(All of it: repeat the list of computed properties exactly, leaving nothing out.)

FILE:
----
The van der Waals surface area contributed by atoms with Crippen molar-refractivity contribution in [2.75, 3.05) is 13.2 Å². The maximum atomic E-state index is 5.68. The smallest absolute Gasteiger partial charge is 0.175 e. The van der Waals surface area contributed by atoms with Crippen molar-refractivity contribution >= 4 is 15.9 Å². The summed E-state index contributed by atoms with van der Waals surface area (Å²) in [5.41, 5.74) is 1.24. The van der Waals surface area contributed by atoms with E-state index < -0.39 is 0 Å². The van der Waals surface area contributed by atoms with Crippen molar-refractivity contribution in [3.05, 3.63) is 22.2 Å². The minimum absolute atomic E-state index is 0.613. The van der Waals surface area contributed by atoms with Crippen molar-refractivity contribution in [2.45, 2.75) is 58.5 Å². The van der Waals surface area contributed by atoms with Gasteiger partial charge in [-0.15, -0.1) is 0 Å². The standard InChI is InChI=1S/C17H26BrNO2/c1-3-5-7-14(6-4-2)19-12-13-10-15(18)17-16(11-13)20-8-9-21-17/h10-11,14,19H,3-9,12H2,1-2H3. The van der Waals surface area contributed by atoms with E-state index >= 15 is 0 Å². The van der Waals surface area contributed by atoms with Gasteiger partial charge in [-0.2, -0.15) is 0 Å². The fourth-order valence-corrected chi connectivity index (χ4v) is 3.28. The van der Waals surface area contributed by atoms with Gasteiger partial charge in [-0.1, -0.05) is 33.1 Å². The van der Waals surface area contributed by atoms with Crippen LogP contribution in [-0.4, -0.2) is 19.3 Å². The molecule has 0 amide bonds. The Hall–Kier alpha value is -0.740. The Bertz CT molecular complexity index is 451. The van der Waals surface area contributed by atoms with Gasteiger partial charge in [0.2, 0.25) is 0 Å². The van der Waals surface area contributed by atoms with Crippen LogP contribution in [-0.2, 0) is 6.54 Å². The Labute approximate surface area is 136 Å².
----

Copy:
The van der Waals surface area contributed by atoms with Crippen molar-refractivity contribution in [2.75, 3.05) is 13.2 Å². The maximum atomic E-state index is 5.68. The smallest absolute Gasteiger partial charge is 0.175 e. The van der Waals surface area contributed by atoms with Crippen molar-refractivity contribution >= 4 is 15.9 Å². The summed E-state index contributed by atoms with van der Waals surface area (Å²) in [5.41, 5.74) is 1.24. The van der Waals surface area contributed by atoms with E-state index < -0.39 is 0 Å². The van der Waals surface area contributed by atoms with Crippen molar-refractivity contribution in [3.05, 3.63) is 22.2 Å². The minimum absolute atomic E-state index is 0.613. The van der Waals surface area contributed by atoms with Crippen molar-refractivity contribution in [2.45, 2.75) is 58.5 Å². The van der Waals surface area contributed by atoms with Gasteiger partial charge in [-0.15, -0.1) is 0 Å². The standard InChI is InChI=1S/C17H26BrNO2/c1-3-5-7-14(6-4-2)19-12-13-10-15(18)17-16(11-13)20-8-9-21-17/h10-11,14,19H,3-9,12H2,1-2H3. The van der Waals surface area contributed by atoms with E-state index >= 15 is 0 Å². The van der Waals surface area contributed by atoms with Gasteiger partial charge in [-0.2, -0.15) is 0 Å². The fourth-order valence-corrected chi connectivity index (χ4v) is 3.28. The van der Waals surface area contributed by atoms with Gasteiger partial charge in [-0.1, -0.05) is 33.1 Å². The van der Waals surface area contributed by atoms with Crippen LogP contribution in [-0.4, -0.2) is 19.3 Å². The molecule has 0 amide bonds. The Hall–Kier alpha value is -0.740. The Bertz CT molecular complexity index is 451. The van der Waals surface area contributed by atoms with Gasteiger partial charge in [0.2, 0.25) is 0 Å². The van der Waals surface area contributed by atoms with Crippen LogP contribution in [-0.2, 0) is 6.54 Å². The Labute approximate surface area is 136 Å².